KOKO has enjoyed a vast and colourful past documented by the venerable wikipedia in an excellent entry which you can read here.
As for the history of the venue in our own words; read on...
KOKO began life as The Camden Theatre and was opened on Boxing Day 1900 by the famous actress Ellen Terry, with a seating capacity of 1600. In 1909 the theatre was renamed The Camden Hippodrome and was a variety theatre where famous names such as Charlie Chaplin appeared. In 1911 film seasons began and it became a proper cinema in 1913.
Live acts were still used to support films – in 1928 ‘Novelty Nights’ were introduced on Fridays with up to seven live acts appearing before the film. In 1933 the cinema was wired for sound and free Christmas performances were given to the local children. The cinema closed in 1940 and for some 20 years from 1945 the building became a BBC Theatre and shows included the famous Goon Show.
In 1970 the venue was reincarnated as The Music Machine and provided a platform for the first wave punk bands such as The Sex Pistols and The Clash. Subsequently purchased by Steve Strange and Rusty Egan of Visage in 1983 the Camden Palace was born – the venue then holding court to the leading figures of The New Romantic scene and in the process hosting the earliest gigs of the Eurythmics and the first UK performance by a rising star known as Madonna. Not forgetting, of course, those Nutty boys of Camden Town – Madness.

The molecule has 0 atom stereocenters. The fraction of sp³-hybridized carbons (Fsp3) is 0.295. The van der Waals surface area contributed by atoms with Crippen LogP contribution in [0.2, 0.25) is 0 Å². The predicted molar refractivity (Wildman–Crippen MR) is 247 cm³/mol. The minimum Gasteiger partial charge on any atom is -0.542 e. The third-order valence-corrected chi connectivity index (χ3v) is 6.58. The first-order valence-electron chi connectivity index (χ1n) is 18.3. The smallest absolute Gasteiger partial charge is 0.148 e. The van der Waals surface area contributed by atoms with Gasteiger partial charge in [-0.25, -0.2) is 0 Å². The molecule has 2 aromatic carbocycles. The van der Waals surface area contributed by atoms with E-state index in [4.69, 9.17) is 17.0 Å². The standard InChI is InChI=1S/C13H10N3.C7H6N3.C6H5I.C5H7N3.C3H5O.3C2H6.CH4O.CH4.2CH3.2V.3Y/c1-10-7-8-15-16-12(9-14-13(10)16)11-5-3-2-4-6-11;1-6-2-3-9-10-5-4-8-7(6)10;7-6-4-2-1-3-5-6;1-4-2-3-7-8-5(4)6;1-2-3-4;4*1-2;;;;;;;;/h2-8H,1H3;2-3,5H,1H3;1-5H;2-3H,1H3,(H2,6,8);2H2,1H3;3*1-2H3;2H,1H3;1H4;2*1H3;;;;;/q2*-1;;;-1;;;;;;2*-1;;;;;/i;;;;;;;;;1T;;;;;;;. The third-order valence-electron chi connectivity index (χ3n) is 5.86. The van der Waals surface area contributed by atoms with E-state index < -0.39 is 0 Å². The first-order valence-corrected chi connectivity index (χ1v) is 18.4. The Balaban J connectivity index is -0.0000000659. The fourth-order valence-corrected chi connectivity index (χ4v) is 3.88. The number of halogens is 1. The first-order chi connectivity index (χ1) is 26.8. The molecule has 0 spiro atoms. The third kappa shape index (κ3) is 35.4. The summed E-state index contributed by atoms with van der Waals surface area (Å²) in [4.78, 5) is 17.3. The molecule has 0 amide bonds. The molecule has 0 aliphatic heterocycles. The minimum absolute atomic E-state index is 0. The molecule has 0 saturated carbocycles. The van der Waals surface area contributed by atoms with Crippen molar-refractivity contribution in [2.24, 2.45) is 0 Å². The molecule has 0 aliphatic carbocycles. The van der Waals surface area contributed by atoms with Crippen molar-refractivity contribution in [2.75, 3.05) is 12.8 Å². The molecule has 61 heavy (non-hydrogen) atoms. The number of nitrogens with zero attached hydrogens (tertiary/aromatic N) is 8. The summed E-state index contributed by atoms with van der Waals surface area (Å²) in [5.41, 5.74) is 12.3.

The Camden Palace continued to move with the times and in the 90’s was home to a series of dance nights. It closed in February 2004 in much need of someone to put some love and care into a refurbishment – and this is where we came in!
A six month, multi million restoration project was undertaken to a the singular brief of creating a 21st Century entertainment venue from what was left of the glorious 19th Century building.